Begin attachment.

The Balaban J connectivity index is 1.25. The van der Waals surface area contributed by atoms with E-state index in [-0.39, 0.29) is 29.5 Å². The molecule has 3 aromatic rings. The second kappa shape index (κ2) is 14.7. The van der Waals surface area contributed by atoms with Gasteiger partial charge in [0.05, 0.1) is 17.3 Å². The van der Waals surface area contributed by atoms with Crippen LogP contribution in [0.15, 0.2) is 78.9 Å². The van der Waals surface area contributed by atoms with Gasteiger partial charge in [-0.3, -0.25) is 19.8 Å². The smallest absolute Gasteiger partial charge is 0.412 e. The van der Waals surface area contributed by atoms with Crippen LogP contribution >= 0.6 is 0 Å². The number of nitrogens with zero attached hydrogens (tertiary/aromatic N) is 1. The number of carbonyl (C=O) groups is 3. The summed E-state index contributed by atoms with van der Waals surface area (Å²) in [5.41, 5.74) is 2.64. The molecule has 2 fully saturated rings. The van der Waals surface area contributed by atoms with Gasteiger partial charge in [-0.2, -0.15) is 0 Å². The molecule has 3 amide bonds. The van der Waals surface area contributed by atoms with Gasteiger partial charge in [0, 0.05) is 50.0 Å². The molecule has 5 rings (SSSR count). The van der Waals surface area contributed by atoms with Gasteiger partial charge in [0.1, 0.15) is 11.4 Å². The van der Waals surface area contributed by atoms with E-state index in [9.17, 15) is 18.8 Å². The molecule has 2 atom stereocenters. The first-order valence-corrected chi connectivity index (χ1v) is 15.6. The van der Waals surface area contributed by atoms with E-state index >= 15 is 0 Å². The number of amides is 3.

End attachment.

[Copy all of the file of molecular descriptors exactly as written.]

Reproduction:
The Balaban J connectivity index is 1.25. The van der Waals surface area contributed by atoms with E-state index in [-0.39, 0.29) is 29.5 Å². The molecule has 3 aromatic rings. The second kappa shape index (κ2) is 14.7. The van der Waals surface area contributed by atoms with Gasteiger partial charge in [0.05, 0.1) is 17.3 Å². The van der Waals surface area contributed by atoms with Crippen LogP contribution in [0.15, 0.2) is 78.9 Å². The van der Waals surface area contributed by atoms with Gasteiger partial charge in [-0.3, -0.25) is 19.8 Å². The smallest absolute Gasteiger partial charge is 0.412 e. The van der Waals surface area contributed by atoms with Crippen LogP contribution >= 0.6 is 0 Å². The number of nitrogens with zero attached hydrogens (tertiary/aromatic N) is 1. The number of carbonyl (C=O) groups is 3. The summed E-state index contributed by atoms with van der Waals surface area (Å²) in [5.41, 5.74) is 2.64. The molecule has 2 fully saturated rings. The van der Waals surface area contributed by atoms with Gasteiger partial charge in [-0.2, -0.15) is 0 Å². The molecule has 3 amide bonds. The van der Waals surface area contributed by atoms with Gasteiger partial charge in [0, 0.05) is 50.0 Å². The molecule has 5 rings (SSSR count). The van der Waals surface area contributed by atoms with Gasteiger partial charge in [0.1, 0.15) is 11.4 Å². The van der Waals surface area contributed by atoms with E-state index in [9.17, 15) is 18.8 Å². The molecule has 2 atom stereocenters. The first-order valence-corrected chi connectivity index (χ1v) is 15.6. The van der Waals surface area contributed by atoms with E-state index >= 15 is 0 Å². The number of amides is 3.